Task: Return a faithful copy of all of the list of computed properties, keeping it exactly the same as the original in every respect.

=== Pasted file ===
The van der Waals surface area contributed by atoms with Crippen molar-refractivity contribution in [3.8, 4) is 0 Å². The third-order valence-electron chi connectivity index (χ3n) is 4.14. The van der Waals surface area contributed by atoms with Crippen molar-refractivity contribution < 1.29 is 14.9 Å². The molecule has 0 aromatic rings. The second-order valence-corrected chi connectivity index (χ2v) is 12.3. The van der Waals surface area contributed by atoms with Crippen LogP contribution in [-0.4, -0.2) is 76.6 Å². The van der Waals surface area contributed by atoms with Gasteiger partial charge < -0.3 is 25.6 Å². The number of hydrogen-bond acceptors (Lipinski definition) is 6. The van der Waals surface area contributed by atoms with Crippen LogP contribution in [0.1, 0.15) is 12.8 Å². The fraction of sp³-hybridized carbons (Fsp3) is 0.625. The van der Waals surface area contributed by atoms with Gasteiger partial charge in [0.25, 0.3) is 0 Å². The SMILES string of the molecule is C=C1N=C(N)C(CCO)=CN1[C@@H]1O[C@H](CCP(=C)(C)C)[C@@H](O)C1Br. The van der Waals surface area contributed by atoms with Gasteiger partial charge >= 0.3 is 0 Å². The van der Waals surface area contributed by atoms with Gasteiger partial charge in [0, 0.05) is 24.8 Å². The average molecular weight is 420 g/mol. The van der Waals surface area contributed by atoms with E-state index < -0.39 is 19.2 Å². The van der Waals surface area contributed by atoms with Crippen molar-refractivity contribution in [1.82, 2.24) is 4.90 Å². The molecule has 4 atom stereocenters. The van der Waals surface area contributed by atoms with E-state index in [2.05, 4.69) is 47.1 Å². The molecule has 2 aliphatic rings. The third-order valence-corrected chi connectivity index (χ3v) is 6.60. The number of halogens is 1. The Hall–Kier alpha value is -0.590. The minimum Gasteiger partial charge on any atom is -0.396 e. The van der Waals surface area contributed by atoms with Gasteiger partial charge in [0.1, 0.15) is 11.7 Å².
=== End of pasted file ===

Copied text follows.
The van der Waals surface area contributed by atoms with Crippen molar-refractivity contribution in [3.8, 4) is 0 Å². The third-order valence-electron chi connectivity index (χ3n) is 4.14. The van der Waals surface area contributed by atoms with Crippen molar-refractivity contribution < 1.29 is 14.9 Å². The molecule has 0 aromatic rings. The second-order valence-corrected chi connectivity index (χ2v) is 12.3. The van der Waals surface area contributed by atoms with Crippen LogP contribution in [-0.4, -0.2) is 76.6 Å². The van der Waals surface area contributed by atoms with Gasteiger partial charge < -0.3 is 25.6 Å². The number of hydrogen-bond acceptors (Lipinski definition) is 6. The van der Waals surface area contributed by atoms with Crippen LogP contribution in [0.1, 0.15) is 12.8 Å². The fraction of sp³-hybridized carbons (Fsp3) is 0.625. The van der Waals surface area contributed by atoms with Gasteiger partial charge in [0.25, 0.3) is 0 Å². The SMILES string of the molecule is C=C1N=C(N)C(CCO)=CN1[C@@H]1O[C@H](CCP(=C)(C)C)[C@@H](O)C1Br. The van der Waals surface area contributed by atoms with Gasteiger partial charge >= 0.3 is 0 Å². The van der Waals surface area contributed by atoms with Gasteiger partial charge in [0, 0.05) is 24.8 Å². The average molecular weight is 420 g/mol. The van der Waals surface area contributed by atoms with E-state index < -0.39 is 19.2 Å². The van der Waals surface area contributed by atoms with Crippen molar-refractivity contribution in [1.82, 2.24) is 4.90 Å². The molecule has 4 atom stereocenters. The van der Waals surface area contributed by atoms with E-state index in [2.05, 4.69) is 47.1 Å². The molecule has 2 aliphatic rings. The third-order valence-corrected chi connectivity index (χ3v) is 6.60. The number of halogens is 1. The Hall–Kier alpha value is -0.590. The minimum Gasteiger partial charge on any atom is -0.396 e. The van der Waals surface area contributed by atoms with Gasteiger partial charge in [0.1, 0.15) is 11.7 Å².